Wednesday 25 April 2018

Storm takes its toll on insurers

The floor of the New York Stock Exchange is empty of traders as Hurricane Sandy approaches the city
The floor of the New York Stock Exchange is empty of traders as Hurricane Sandy approaches the city
Donal O'Donovan

Donal O'Donovan

THE first enforced closure of Wall Street since the September 11 attacks, this time because of Hurricane Sandy, dominated market news yesterday.

The Irish stock exchange was open for trading, despite the bank holiday here, but to little effect.

The US storm shock, the holiday here and traditionally slow UK trading in the week of mid-term holidays combined to put a big damper on activity.

The ISEQ index of Irish shares closed down 15 points, or 0.4pc, to 3,227.

Few names saw big moves on the day. Aer Lingus, whose flights are affected by the US weather crisis, was among the main movers. Shares in the airliner closed down almost 1pc at €1.03 each.

Shares in Irish companies with US interest tended to be down, including baker Aryzta, down 2.6pc at €37.50. Kerry and CRH were both down by close to a third of one per cent.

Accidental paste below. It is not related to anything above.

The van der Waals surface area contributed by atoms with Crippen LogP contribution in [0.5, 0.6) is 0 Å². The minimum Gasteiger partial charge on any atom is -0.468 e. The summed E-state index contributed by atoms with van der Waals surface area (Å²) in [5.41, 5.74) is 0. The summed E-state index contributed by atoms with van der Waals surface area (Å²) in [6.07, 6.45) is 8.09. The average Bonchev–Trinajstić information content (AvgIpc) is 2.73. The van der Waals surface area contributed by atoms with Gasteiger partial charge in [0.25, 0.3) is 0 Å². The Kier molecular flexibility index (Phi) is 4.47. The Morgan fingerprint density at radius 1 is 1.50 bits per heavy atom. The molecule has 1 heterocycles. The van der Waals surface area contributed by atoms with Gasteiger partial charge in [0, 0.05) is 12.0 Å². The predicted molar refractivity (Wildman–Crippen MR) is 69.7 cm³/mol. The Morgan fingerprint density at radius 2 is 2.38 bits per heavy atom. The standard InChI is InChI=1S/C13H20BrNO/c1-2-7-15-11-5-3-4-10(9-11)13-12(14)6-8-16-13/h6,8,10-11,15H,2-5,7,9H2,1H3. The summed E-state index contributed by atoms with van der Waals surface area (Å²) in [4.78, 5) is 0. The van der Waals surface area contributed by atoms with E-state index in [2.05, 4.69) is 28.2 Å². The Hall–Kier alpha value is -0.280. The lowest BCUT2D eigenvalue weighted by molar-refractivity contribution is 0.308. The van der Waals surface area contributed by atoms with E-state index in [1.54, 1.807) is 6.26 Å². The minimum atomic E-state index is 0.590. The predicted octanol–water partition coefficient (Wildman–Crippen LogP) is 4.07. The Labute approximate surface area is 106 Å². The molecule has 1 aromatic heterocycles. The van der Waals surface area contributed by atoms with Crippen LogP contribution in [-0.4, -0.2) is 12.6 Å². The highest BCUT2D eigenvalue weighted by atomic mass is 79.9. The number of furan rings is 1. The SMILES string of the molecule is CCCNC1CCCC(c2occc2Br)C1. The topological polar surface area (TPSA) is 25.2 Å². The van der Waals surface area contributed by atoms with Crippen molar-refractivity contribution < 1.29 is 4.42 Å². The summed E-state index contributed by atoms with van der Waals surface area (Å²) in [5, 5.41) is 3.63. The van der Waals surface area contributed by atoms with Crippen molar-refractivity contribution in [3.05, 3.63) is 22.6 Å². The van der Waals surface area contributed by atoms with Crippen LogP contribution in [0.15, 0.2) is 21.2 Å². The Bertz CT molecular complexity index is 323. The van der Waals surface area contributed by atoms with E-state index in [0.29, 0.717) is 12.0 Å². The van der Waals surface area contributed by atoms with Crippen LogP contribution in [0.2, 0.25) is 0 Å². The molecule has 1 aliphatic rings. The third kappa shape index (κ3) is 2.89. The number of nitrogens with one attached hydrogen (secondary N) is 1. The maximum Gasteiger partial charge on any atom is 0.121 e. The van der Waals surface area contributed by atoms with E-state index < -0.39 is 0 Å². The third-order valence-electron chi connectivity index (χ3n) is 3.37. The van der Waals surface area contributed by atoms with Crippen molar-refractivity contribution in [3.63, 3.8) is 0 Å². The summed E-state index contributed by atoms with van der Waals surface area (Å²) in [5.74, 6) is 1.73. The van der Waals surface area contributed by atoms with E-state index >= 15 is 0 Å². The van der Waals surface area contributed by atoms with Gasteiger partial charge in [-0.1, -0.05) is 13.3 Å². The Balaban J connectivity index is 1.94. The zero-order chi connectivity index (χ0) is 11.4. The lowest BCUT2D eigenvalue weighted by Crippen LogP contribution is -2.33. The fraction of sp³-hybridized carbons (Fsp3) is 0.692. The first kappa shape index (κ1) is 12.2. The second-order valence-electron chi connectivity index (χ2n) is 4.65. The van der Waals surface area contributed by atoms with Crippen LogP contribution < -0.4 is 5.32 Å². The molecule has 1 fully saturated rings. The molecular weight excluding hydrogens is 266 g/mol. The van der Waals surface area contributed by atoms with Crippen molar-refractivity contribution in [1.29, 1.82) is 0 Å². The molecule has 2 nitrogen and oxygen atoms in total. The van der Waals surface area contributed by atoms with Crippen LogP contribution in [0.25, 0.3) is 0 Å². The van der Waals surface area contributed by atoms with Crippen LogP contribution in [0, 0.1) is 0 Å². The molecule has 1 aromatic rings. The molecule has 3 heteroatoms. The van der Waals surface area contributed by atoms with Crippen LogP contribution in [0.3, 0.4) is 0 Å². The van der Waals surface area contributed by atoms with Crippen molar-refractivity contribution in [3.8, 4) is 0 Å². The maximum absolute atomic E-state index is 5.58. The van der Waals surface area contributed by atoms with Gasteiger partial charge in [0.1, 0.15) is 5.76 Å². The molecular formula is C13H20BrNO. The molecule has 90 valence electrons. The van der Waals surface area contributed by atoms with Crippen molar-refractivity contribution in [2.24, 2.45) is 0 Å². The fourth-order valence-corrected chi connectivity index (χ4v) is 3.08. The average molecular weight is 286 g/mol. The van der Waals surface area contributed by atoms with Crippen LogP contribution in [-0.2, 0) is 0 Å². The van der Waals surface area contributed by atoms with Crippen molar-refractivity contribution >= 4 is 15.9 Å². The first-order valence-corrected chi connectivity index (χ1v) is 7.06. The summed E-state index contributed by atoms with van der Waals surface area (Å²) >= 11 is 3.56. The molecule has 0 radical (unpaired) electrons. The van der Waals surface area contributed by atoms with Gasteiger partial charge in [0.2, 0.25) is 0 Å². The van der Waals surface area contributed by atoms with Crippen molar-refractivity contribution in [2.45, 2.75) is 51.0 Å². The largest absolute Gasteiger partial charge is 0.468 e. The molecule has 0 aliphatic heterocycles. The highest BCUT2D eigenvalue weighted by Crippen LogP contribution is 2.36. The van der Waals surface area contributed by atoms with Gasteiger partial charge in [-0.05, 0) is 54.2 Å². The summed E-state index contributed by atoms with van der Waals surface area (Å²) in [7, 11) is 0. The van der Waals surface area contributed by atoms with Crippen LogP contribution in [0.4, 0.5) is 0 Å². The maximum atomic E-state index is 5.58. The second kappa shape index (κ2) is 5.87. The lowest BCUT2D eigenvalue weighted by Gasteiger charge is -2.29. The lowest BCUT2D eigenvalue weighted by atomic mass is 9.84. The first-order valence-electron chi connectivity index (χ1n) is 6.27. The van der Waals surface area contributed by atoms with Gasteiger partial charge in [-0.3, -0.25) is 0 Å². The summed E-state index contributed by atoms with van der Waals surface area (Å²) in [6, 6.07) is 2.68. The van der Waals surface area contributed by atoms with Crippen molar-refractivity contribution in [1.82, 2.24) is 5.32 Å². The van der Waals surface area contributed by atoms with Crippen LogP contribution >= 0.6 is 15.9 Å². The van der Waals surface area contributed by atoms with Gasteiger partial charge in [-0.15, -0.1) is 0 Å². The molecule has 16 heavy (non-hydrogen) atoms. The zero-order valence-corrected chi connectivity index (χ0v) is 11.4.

Elsewhere in Europe stocks fell, led by insurers in anticipation of a surge in claims once Hurricane Sandy has run its course.

Political jitters in Italy also undermined confidence.


Reinsurers Swiss Re and Hannover RE led a weaker European insurance sector index as the market tried to predict the cost of cleaning up after Hurricane Sandy.

"We are seeing insurers slide and we've sold a bit of Aviva and RSA," Ed Woolfitt, head of trading at Galvan Research, said.

"(It's all) tentative at the moment until we can gauge how much of an impact it is really going to have.

"The eurozone issue is still bigger in our eyes at the moment."

Italy's Milan stock market was the worst performer in western Europe, weighed down by banks, which have the largest exposure to the country's debt.

"If Berlusconi pulls the plug, we can have a pretty difficult autumn but central banks have all the power they need to stop (contagion)," a London-based volatility trader said.

"I'm long (volatility) because it's usually okay to buy at these levels, but I would sell any spike because no one seems to expect equity markets to tumble."

Adding to the worries was a profit warning from Japan's Honda Motors. It triggered a sell-off in the European auto sector yesterday, with France's Peugeot shedding 7pc and Germany's Daimler down 1.8pc.

Irish Independent

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